“Money isn’t there”: Businesses say Federal Court ruling will deter them from hiring casuals

JobKeeper

Small business owners say they’re now better off hiring permanent workers over casuals in the wake of a recent Federal Court ruling finding so-called ‘regular casuals’ are entitled to leave pay on top of their 25% loading.

A report released by data analysis firm Roy Morgan this week finds almost 800,000 workers could be affected by the casual entitlements case, with almost a quarter of SME owners surveyed saying it will deter them from hiring casual workers.

In a landmark ruling last month, the Federal Court found a casual labour-hire worker employed by Workpac was entitled to leave pay because they were doing regular shifts with firm advance commitment to work.

The court found Workpac could not offset leave claims against the worker’s 25% casual loading, raising fears among business lobbyists that so-called ‘regular casuals’ may be able to claim both loading and leave pay.

Roy Morgan surveyed 881 businesses in late-May about how the recent Federal Court decision may affect their businesses, asking whether the ruling will force them to close, cause a large financial impact or deter them from hiring casual workers in the future.

It found 24.5% believe the ruling will deter them from hiring casuals, while 10.5% believe the decision will have a “large financial impact” on their businesses.

“We’re better off hiring permanents and re-aligning rosters,” one business owner said in response to the survey.

“This means less flexibility and higher cost,” another said.

As SmartCompany has previously reported, employment lawyers are advising businesses to consider offering regular casual workers conversions to permanent work.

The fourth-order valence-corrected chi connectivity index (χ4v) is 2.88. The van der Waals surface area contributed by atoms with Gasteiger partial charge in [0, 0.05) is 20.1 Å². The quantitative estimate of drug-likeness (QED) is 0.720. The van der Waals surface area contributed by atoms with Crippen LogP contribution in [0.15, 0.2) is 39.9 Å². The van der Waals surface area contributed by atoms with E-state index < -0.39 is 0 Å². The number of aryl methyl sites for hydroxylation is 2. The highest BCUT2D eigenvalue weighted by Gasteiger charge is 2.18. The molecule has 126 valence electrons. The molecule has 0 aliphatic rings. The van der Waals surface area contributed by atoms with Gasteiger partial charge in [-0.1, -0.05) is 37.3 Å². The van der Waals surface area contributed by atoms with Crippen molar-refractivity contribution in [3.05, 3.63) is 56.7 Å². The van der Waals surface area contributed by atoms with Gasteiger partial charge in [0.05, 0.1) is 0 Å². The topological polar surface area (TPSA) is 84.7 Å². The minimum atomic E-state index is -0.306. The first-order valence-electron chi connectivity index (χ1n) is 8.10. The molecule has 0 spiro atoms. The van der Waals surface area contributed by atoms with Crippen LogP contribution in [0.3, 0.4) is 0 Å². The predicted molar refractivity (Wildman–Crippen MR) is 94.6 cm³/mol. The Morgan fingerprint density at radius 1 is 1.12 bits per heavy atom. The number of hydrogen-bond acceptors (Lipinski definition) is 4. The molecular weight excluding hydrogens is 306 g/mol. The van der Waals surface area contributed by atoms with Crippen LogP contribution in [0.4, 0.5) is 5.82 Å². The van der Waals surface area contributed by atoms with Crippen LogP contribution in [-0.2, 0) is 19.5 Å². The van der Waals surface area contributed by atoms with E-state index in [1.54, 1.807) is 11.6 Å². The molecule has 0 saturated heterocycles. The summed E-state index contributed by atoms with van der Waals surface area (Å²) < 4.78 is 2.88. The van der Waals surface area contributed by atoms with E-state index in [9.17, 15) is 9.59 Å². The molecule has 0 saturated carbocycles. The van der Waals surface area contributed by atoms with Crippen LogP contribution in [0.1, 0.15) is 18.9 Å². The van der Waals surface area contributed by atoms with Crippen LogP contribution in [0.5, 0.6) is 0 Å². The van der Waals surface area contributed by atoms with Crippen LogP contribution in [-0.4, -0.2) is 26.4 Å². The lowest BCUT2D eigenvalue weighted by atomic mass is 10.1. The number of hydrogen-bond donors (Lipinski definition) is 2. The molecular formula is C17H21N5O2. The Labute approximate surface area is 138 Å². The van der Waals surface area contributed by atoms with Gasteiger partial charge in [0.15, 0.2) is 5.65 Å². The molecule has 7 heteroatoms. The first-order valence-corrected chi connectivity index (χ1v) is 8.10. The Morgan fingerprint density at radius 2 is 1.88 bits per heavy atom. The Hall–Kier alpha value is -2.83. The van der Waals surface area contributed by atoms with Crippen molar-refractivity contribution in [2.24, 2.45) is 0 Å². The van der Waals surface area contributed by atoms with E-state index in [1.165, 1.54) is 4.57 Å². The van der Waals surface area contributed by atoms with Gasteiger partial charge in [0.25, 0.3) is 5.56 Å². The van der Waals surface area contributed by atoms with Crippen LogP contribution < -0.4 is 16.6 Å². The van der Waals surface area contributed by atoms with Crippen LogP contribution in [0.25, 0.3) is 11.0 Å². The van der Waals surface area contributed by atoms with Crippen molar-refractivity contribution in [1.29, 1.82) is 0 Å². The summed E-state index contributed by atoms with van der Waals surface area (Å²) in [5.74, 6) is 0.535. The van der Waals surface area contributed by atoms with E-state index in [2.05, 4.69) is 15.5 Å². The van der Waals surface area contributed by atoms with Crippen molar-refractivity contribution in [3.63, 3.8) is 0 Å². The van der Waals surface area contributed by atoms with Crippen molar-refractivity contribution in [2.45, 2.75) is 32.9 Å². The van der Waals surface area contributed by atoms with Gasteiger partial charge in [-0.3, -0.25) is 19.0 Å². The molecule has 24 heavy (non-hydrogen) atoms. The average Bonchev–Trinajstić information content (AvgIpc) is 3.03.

About 5% of respondents said they would be forced to close if the ramifications of the ruling came home to roost, including the possibility casuals employed on a regular basis could make claims for back payment going back six years.

The Morrison government is currently undertaking consultations with business lobbyists and unions about potential changes to the modern award system which could address concerns raised by the court ruling.

Several class-action suits targeting large labour-hire firms already plan to seize on the casual ruling to press ahead with back payment claims, although there is so far little evidence SMEs have been caught in the dragnet.

Nevertheless, respondents to the Roy Morgan survey expressed their concern that uncertainty over casual entitlements could have an adverse impact on their businesses.

“We are in hospitality and the ramifications are disastrous,” one business owner said.

“This money has never been accounted for in the past so it will cripple business to pay it out now,” another said.

“The money simply isn’t there.”

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